8 August 2018
Here City of Trees Field Surveyor Jane (pictured left) shares her experiences about putting a price on Greater Manchester’s trees and woods…
I am part of the All Our Trees initiative which is now very much underway, delivered from City of Trees HQ in Salford. We have a team of around 18 Field Surveyors who are actively surveying thousands of random plots across Greater Manchester this summer.
Why? To calculate the economic value of all Greater Manchester's trees and woodlands of course!
Whilst most people recognise the importance of trees and woodlands, this is rarely quantified in terms of economic value and the ecosystem services that trees and woods bring including pollution reduction, carbon storage, mitigating the effects of climate change as well as health and wellbeing improvements.
This means that sometimes trees and woods are not considered to be important when making decisions about development and the use of land. Quantifying their benefits can ensure that their true value is recognised.
The surveyors’ mission is to gather a wealth of data about each site they visit such as plot cover (e.g. trees, shrubs, grass or non-organic materials) and numerous measurements of any trees present including tree species and dimensions of the canopy as well as tree health and condition.
Pictured: Surveyor Laura checking tree condition
The data collected will be input into an i-Tree Eco database, developed by the US Forestry Service, which will use the data to calculate the value of the ecosystem services provided by trees and the overall economic benefit that the combined trees and woodland in Greater Manchester bring to the city region.
It will generate a real monetary value of Greater Manchester’s tree-related benefits.
Creating a green-print for Greater Manchester…
The information gathered by the surveyors will be used to assess where new tree planting is needed, help protect existing trees and woodland, contribute to the new Northern Forest proposals and help frame new policy and planning decisions which get trees and woodlands up the agenda.
No typical day…
If there is one thing that could be said of the last 6 weeks I have been a Field Surveyor, it would be that there is no ‘typical day’ – and you never get bored!
Our usual starting point is either to join forces at City of Trees’ offices in Salford, or head to a pre-agreed location. Either way we need to make sure we are armed with our survey plot maps and all the equipment we need to gather data including a clinometer (to measure tree height), tape measure and all sorts of other cool equipment.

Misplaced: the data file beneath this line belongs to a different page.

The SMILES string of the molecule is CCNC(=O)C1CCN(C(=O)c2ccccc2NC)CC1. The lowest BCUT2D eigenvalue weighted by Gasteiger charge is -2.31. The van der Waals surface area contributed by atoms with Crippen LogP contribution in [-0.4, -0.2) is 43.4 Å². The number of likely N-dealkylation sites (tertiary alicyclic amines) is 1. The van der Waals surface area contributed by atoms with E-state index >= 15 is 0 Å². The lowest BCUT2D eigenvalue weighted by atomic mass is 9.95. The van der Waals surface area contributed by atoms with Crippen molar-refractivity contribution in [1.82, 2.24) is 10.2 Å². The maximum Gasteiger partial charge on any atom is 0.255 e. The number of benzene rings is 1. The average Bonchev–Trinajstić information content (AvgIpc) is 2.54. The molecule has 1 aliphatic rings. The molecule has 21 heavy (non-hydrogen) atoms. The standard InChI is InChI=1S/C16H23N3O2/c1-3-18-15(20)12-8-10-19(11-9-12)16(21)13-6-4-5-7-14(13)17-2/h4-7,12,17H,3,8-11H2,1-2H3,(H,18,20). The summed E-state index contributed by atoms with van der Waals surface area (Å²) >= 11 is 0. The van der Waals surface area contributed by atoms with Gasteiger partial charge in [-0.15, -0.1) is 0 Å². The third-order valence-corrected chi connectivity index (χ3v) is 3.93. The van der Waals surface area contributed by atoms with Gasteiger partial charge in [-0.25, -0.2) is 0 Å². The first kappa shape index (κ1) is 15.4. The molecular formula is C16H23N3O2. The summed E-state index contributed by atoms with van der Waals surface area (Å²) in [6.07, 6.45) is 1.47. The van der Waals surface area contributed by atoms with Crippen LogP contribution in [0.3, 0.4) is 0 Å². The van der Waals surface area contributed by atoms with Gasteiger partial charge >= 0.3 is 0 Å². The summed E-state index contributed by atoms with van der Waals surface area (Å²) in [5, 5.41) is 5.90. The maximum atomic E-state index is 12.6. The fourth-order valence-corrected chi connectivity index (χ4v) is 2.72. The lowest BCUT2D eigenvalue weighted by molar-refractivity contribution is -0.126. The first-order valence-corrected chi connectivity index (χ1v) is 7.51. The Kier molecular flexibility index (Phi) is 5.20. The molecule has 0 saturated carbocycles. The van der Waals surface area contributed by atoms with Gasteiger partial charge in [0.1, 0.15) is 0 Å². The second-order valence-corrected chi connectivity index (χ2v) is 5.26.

The plots themselves range from heavily wooded areas, fields with no trees, car parks, private gardens and industrial sites. Challenges such as brambles, nettles, steep terrain, streams, mud and wasp nests are also a usual occurrence!
Pictured: A Mature beech woodland plot from a distance.
Sometimes plots can be easy to access – others mean we are trekking across un-named public roads, cottages and fields full of horses and sheep. The variety and stories certainly add to the surveying fun!
We use a combination of Googlemaps, GPS coordinates, phone and Garmin wristwatches to find the exact location.
If we come across private land we have to have a chat with the landowner to check we are OK to go onto the site – we’ve met some friendly farmers on our travels!
Once we’ve got access to the plot we then set about identifying the species and taking various measurements for each tree including diameter at breast height (DBH), tree-height, canopy width and depth, as well as estimating the health and life-expectancy of each tree.
We need to do some tree ID too – if we’re unsure we take a sample twig with leaves and photos of the trunk and canopy back to the experts at City of Trees for accurate identification.
It’s an amazing job really, and we’re often rewarded by visiting some beautiful sites and fantastic views – lunch is normally a picnic on site!
After we’ve finished for the day we check in with the team back into the office and hand in our survey forms ready to be added into the I-tree Eco software to be number crunched and used to help tell the story of what an amazing job the trees of Greater Manchester do for us!